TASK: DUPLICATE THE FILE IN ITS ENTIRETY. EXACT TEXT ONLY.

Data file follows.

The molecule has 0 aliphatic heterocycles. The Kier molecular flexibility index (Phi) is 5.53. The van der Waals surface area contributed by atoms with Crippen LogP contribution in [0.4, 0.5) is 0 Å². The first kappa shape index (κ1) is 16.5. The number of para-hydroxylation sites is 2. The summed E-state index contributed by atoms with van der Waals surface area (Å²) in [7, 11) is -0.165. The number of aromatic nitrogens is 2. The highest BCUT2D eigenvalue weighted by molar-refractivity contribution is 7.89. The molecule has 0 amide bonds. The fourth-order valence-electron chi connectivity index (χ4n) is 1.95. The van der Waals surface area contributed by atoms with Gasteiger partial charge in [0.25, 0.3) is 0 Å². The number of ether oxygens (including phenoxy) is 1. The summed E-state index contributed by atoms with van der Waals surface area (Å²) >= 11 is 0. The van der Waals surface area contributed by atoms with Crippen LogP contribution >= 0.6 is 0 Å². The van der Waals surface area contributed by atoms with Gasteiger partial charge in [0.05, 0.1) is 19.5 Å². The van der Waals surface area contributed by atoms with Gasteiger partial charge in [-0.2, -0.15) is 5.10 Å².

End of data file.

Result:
The molecule has 0 aliphatic heterocycles. The Kier molecular flexibility index (Phi) is 5.53. The van der Waals surface area contributed by atoms with Crippen LogP contribution in [0.4, 0.5) is 0 Å². The first kappa shape index (κ1) is 16.5. The number of para-hydroxylation sites is 2. The summed E-state index contributed by atoms with van der Waals surface area (Å²) in [7, 11) is -0.165. The number of aromatic nitrogens is 2. The highest BCUT2D eigenvalue weighted by molar-refractivity contribution is 7.89. The molecule has 0 amide bonds. The fourth-order valence-electron chi connectivity index (χ4n) is 1.95. The van der Waals surface area contributed by atoms with Gasteiger partial charge in [0.25, 0.3) is 0 Å². The number of ether oxygens (including phenoxy) is 1. The summed E-state index contributed by atoms with van der Waals surface area (Å²) >= 11 is 0. The van der Waals surface area contributed by atoms with Crippen LogP contribution >= 0.6 is 0 Å². The van der Waals surface area contributed by atoms with Gasteiger partial charge in [0.05, 0.1) is 19.5 Å². The van der Waals surface area contributed by atoms with Gasteiger partial charge in [-0.2, -0.15) is 5.10 Å².